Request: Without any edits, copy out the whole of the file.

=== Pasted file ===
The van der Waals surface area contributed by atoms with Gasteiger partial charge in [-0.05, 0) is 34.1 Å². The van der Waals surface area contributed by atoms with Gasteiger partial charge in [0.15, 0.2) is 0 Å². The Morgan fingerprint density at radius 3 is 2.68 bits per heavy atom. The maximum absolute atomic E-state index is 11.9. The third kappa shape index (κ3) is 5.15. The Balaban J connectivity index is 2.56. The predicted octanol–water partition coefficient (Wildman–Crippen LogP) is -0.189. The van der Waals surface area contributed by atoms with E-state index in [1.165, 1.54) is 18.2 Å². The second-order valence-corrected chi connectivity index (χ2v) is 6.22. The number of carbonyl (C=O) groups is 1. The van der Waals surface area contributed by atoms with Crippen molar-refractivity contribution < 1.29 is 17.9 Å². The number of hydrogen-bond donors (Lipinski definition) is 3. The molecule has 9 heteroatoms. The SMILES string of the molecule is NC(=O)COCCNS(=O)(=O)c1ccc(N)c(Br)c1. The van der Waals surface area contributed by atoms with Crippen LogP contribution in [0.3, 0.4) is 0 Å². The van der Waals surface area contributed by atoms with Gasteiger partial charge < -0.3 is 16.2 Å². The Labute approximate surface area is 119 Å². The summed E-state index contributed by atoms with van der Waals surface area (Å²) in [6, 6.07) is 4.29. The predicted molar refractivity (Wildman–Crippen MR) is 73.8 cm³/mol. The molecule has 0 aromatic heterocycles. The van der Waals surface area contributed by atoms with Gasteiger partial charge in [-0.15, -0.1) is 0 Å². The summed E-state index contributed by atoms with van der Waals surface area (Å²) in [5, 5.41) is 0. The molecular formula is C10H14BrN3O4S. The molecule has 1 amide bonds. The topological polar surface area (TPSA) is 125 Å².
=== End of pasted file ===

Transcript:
The van der Waals surface area contributed by atoms with Gasteiger partial charge in [-0.05, 0) is 34.1 Å². The van der Waals surface area contributed by atoms with Gasteiger partial charge in [0.15, 0.2) is 0 Å². The Morgan fingerprint density at radius 3 is 2.68 bits per heavy atom. The maximum absolute atomic E-state index is 11.9. The third kappa shape index (κ3) is 5.15. The Balaban J connectivity index is 2.56. The predicted octanol–water partition coefficient (Wildman–Crippen LogP) is -0.189. The van der Waals surface area contributed by atoms with E-state index in [1.165, 1.54) is 18.2 Å². The second-order valence-corrected chi connectivity index (χ2v) is 6.22. The number of carbonyl (C=O) groups is 1. The van der Waals surface area contributed by atoms with Crippen molar-refractivity contribution < 1.29 is 17.9 Å². The number of hydrogen-bond donors (Lipinski definition) is 3. The molecule has 9 heteroatoms. The SMILES string of the molecule is NC(=O)COCCNS(=O)(=O)c1ccc(N)c(Br)c1. The van der Waals surface area contributed by atoms with Crippen LogP contribution in [0.3, 0.4) is 0 Å². The van der Waals surface area contributed by atoms with Gasteiger partial charge < -0.3 is 16.2 Å². The Labute approximate surface area is 119 Å². The summed E-state index contributed by atoms with van der Waals surface area (Å²) in [6, 6.07) is 4.29. The predicted molar refractivity (Wildman–Crippen MR) is 73.8 cm³/mol. The molecule has 0 aromatic heterocycles. The van der Waals surface area contributed by atoms with Gasteiger partial charge in [-0.15, -0.1) is 0 Å². The summed E-state index contributed by atoms with van der Waals surface area (Å²) in [5, 5.41) is 0. The molecular formula is C10H14BrN3O4S. The molecule has 1 amide bonds. The topological polar surface area (TPSA) is 125 Å².